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Caroselli Design logoContact Henry Caroselli
Caroselli Design
214 Main St., Unit # 15-B
El Segundo, CA 90245
(310) 322-2767

© Copyright Caroselli. No images or text located anywhere on this site may be reused or republished without expressed written permission from Rodster, Inc., d.b.a.: Caroselli Design. The Rodster Street Rod design is protected by U.S. Patent # D450,284. "Rodster®" is a registered trademark of Caroselli Design.
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Blazing a New Trail

Is the Rodster a fun hot rod kit car or a rolling fiberglass mutant?

Tired of sport/utility vehicles? Turn them into hot rods. The Rodster's donor car is the Chevrolet Blazer.

If Disneyland's Toon Town had an official hot rod, the Rodster would be it. This two-seat, open-topped roadster was created by Henry M. Caroselli, an ad-guy-turned-carmaker, at his El Segundo, Calif.-based Caroselli Designs. Caroselli has been tinkering with cars, from Hudsons to Corvairs to a Lotus Elan Series II, since he learned to drive.

"Chapman was brilliant," Caroselli says, as we drive down Sunset Boulevard in the Rodster. "Restoring the Lotus taught me a lot about cars."

Mostly it taught him that he wanted to keep tearing them apart.

"Why leave 'em alone, " Caroselli say. "If you do, they become appliances. They're no fun."

Say what you will about the cartoonish Rodster's looks, but it is fun. And cheap compared to traditional hot rods, because under its bulbous skin is, brace yourself, a Chevy Blazer.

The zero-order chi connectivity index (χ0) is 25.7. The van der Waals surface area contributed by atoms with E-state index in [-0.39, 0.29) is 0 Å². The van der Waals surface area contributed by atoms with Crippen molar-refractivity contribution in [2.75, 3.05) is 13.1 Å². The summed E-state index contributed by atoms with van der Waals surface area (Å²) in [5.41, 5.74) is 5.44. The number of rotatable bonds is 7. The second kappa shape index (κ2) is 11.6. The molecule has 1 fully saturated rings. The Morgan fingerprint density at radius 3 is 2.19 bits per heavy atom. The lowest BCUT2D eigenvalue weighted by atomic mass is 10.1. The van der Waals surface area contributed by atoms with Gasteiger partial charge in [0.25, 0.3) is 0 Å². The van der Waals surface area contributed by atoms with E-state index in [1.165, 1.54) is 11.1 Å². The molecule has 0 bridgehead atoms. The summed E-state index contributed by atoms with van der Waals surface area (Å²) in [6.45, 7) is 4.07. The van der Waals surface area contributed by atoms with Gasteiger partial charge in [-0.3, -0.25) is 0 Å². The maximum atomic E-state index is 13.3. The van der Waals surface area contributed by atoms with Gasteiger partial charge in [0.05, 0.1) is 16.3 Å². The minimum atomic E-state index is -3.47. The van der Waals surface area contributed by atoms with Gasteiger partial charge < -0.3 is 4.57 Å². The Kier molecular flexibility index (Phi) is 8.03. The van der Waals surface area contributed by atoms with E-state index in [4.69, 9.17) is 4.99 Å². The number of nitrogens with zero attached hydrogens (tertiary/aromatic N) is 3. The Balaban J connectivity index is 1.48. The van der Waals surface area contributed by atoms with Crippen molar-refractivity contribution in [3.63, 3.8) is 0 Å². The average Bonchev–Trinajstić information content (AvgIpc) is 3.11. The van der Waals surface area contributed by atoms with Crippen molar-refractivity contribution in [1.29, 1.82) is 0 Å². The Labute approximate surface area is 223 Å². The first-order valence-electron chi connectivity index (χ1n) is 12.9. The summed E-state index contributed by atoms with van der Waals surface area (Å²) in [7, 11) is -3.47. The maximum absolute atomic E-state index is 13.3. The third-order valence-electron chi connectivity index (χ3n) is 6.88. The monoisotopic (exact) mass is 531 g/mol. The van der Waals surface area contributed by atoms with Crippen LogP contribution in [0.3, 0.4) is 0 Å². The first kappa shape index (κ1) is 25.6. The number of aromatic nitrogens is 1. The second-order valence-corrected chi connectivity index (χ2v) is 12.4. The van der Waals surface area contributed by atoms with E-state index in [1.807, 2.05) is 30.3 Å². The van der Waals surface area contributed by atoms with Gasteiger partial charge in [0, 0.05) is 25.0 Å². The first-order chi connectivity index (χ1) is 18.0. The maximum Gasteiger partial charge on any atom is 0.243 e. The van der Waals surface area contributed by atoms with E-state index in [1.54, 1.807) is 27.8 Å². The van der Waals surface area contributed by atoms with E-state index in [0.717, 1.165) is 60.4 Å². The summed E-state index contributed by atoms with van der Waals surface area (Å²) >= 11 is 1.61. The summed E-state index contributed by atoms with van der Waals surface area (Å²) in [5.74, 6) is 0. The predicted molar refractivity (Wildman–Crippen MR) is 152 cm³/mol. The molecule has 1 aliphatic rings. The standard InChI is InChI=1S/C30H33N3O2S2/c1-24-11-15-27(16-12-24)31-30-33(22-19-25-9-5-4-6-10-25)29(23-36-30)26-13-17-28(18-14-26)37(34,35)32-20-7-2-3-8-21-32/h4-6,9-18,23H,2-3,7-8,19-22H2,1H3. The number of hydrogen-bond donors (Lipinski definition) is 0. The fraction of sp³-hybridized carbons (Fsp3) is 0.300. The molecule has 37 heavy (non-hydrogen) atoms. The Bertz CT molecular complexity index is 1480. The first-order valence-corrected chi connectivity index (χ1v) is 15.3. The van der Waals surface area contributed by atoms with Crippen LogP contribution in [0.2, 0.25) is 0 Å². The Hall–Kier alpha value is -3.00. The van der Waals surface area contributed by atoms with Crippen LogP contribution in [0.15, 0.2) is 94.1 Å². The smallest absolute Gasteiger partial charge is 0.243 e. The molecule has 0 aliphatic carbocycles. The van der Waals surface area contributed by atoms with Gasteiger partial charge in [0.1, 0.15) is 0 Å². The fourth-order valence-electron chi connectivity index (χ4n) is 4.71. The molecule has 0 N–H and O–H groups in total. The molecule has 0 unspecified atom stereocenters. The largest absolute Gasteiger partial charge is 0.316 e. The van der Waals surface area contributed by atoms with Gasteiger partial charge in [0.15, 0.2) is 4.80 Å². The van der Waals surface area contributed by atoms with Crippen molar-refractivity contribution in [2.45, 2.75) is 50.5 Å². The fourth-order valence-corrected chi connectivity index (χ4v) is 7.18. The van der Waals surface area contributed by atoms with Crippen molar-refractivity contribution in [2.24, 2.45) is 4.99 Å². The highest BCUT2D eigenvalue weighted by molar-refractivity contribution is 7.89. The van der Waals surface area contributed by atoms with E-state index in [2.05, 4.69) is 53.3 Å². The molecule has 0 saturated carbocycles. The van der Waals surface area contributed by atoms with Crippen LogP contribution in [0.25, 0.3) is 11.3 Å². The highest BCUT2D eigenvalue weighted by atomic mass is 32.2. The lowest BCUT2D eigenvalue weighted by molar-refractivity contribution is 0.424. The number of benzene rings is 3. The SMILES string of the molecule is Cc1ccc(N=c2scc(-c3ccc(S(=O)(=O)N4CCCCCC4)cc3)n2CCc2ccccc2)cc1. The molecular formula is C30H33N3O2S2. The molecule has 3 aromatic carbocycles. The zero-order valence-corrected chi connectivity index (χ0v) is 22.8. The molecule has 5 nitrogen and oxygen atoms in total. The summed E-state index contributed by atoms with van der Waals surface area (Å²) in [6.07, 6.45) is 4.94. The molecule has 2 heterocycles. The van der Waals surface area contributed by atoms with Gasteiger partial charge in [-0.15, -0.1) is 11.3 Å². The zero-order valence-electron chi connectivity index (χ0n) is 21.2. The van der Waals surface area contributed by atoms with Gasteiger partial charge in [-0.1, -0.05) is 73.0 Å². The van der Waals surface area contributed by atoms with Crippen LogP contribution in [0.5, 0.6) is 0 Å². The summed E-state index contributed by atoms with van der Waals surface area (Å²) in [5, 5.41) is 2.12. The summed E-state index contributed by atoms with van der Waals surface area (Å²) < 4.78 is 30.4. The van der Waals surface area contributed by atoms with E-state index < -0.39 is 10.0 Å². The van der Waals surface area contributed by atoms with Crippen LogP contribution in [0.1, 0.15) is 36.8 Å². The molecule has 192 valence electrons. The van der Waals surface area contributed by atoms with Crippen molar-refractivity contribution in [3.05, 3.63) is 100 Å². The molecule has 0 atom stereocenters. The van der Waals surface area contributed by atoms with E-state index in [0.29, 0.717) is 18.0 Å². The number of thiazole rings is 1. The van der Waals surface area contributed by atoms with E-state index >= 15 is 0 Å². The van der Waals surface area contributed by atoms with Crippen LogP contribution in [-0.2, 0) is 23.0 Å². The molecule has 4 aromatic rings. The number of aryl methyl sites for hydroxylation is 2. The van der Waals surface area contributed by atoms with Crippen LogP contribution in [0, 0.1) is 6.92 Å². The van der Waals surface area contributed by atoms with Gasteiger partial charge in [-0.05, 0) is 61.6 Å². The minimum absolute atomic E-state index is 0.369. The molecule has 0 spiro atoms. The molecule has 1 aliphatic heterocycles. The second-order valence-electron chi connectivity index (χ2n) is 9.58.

"The basic hot rod process involves taking a modern drivetrain and putting it in an old car," Caroselli says. "It's pretty slick, but we're running out of old cars. So I said, 'What about reversing the process? Getting a nice basic drivetrain, and starting with that?'"

Hence the Rodster's fiberglass shell is bolted not on '29 Ford frame rails but on a 1992 Chevy Blazer, "The Blazer seemed to make sense because of its ladder frame, simple front-engine/rear drive layout, and because there are two and a half million of 'em out there," Caroselli says.

And because it takes Caroselli and crew an hour and a half to dismantle a Blazer with a 24-tooth Sawzall. The Rodster retains the Blazer's drivetrain, A-pillar, windshield and doors. The rest is what makes it the Rodster.

"This is not going to replace the '32 Ford," Caroselli says. "But if you look at one of those you're looking at $70,000 to $80,000 and you're sweating as you drive it. Are you sweating as you drive this?"

No, we aren't, but we notice that the donor Blazer (with 104,000 miles on it) has sloppy steering, touchy brakes and a jumpy throttle pedal. But, says Caroselli, you can change all that as easily as you can service any Chevrolet Blazer. As for the looks: "I looked at what the original hot rodders had in their minds when they created hot rods," Caroselli says. "They got something that was commonplace, ubiquitour, everywhere, and they said, 'Okay, I'm going to get a saw out and chop it up and make it look cool.'"

And do it cheaply -- Rodster kits range from $3,995 to $5,795 (more info at www.rodster.com). Yes, there are other bolt-on hot rod kit cars available, but most look traditional, like '32 Fords. This one... doesn't.